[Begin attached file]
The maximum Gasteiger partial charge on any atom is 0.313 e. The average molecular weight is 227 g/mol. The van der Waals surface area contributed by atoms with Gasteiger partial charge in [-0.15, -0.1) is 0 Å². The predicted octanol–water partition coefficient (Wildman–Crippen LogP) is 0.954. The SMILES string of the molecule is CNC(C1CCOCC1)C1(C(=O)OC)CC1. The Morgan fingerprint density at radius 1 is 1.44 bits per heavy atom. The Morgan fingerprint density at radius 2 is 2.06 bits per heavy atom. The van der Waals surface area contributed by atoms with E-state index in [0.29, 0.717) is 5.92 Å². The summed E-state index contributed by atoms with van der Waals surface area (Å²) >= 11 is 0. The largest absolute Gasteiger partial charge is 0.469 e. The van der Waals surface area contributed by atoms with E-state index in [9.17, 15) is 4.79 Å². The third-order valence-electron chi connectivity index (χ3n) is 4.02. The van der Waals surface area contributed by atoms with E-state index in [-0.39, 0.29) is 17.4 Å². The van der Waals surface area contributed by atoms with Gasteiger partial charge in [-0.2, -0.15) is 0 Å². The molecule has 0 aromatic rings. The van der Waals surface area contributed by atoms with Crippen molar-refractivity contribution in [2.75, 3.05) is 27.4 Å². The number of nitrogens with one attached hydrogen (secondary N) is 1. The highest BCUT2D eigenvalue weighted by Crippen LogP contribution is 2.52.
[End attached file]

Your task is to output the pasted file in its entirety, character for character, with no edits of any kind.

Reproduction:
The maximum Gasteiger partial charge on any atom is 0.313 e. The average molecular weight is 227 g/mol. The van der Waals surface area contributed by atoms with Gasteiger partial charge in [-0.15, -0.1) is 0 Å². The predicted octanol–water partition coefficient (Wildman–Crippen LogP) is 0.954. The SMILES string of the molecule is CNC(C1CCOCC1)C1(C(=O)OC)CC1. The Morgan fingerprint density at radius 1 is 1.44 bits per heavy atom. The Morgan fingerprint density at radius 2 is 2.06 bits per heavy atom. The van der Waals surface area contributed by atoms with E-state index in [0.29, 0.717) is 5.92 Å². The summed E-state index contributed by atoms with van der Waals surface area (Å²) >= 11 is 0. The largest absolute Gasteiger partial charge is 0.469 e. The van der Waals surface area contributed by atoms with E-state index in [9.17, 15) is 4.79 Å². The third-order valence-electron chi connectivity index (χ3n) is 4.02. The van der Waals surface area contributed by atoms with E-state index in [-0.39, 0.29) is 17.4 Å². The van der Waals surface area contributed by atoms with Gasteiger partial charge in [-0.2, -0.15) is 0 Å². The molecule has 0 aromatic rings. The van der Waals surface area contributed by atoms with Crippen molar-refractivity contribution in [2.75, 3.05) is 27.4 Å². The number of nitrogens with one attached hydrogen (secondary N) is 1. The highest BCUT2D eigenvalue weighted by Crippen LogP contribution is 2.52.